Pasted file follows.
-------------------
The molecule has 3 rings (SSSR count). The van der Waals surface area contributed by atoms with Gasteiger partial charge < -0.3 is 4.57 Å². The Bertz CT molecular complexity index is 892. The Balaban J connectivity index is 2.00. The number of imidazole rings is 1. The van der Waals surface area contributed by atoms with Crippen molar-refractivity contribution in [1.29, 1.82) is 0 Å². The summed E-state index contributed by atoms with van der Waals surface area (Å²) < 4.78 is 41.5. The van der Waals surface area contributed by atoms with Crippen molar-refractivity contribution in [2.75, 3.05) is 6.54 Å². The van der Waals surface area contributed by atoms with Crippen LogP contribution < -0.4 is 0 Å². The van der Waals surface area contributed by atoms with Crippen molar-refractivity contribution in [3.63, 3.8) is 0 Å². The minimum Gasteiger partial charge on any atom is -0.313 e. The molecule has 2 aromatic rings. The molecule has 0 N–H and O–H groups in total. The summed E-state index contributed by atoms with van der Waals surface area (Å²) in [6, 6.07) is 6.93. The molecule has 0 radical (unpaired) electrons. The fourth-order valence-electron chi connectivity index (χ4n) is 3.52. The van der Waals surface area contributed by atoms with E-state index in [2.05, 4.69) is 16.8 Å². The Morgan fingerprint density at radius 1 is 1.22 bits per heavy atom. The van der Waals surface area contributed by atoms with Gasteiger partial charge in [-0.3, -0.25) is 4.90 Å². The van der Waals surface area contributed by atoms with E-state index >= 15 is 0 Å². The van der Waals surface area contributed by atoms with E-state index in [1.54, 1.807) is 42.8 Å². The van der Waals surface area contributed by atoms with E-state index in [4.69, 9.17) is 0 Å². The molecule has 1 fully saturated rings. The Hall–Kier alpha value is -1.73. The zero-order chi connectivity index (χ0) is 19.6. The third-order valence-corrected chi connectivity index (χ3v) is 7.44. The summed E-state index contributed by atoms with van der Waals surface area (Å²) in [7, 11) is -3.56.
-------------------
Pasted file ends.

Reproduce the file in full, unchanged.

The molecule has 3 rings (SSSR count). The van der Waals surface area contributed by atoms with Gasteiger partial charge < -0.3 is 4.57 Å². The Bertz CT molecular complexity index is 892. The Balaban J connectivity index is 2.00. The number of imidazole rings is 1. The van der Waals surface area contributed by atoms with Crippen molar-refractivity contribution in [1.29, 1.82) is 0 Å². The summed E-state index contributed by atoms with van der Waals surface area (Å²) < 4.78 is 41.5. The van der Waals surface area contributed by atoms with Crippen molar-refractivity contribution in [2.75, 3.05) is 6.54 Å². The van der Waals surface area contributed by atoms with Crippen LogP contribution < -0.4 is 0 Å². The van der Waals surface area contributed by atoms with Crippen molar-refractivity contribution in [3.63, 3.8) is 0 Å². The minimum Gasteiger partial charge on any atom is -0.313 e. The molecule has 2 aromatic rings. The molecule has 0 N–H and O–H groups in total. The summed E-state index contributed by atoms with van der Waals surface area (Å²) in [6, 6.07) is 6.93. The molecule has 0 radical (unpaired) electrons. The fourth-order valence-electron chi connectivity index (χ4n) is 3.52. The van der Waals surface area contributed by atoms with E-state index in [2.05, 4.69) is 16.8 Å². The Morgan fingerprint density at radius 1 is 1.22 bits per heavy atom. The van der Waals surface area contributed by atoms with Gasteiger partial charge in [-0.3, -0.25) is 4.90 Å². The van der Waals surface area contributed by atoms with E-state index >= 15 is 0 Å². The van der Waals surface area contributed by atoms with E-state index in [1.54, 1.807) is 42.8 Å². The van der Waals surface area contributed by atoms with E-state index in [4.69, 9.17) is 0 Å². The molecule has 1 fully saturated rings. The Hall–Kier alpha value is -1.73. The zero-order chi connectivity index (χ0) is 19.6. The third-order valence-corrected chi connectivity index (χ3v) is 7.44. The summed E-state index contributed by atoms with van der Waals surface area (Å²) in [7, 11) is -3.56.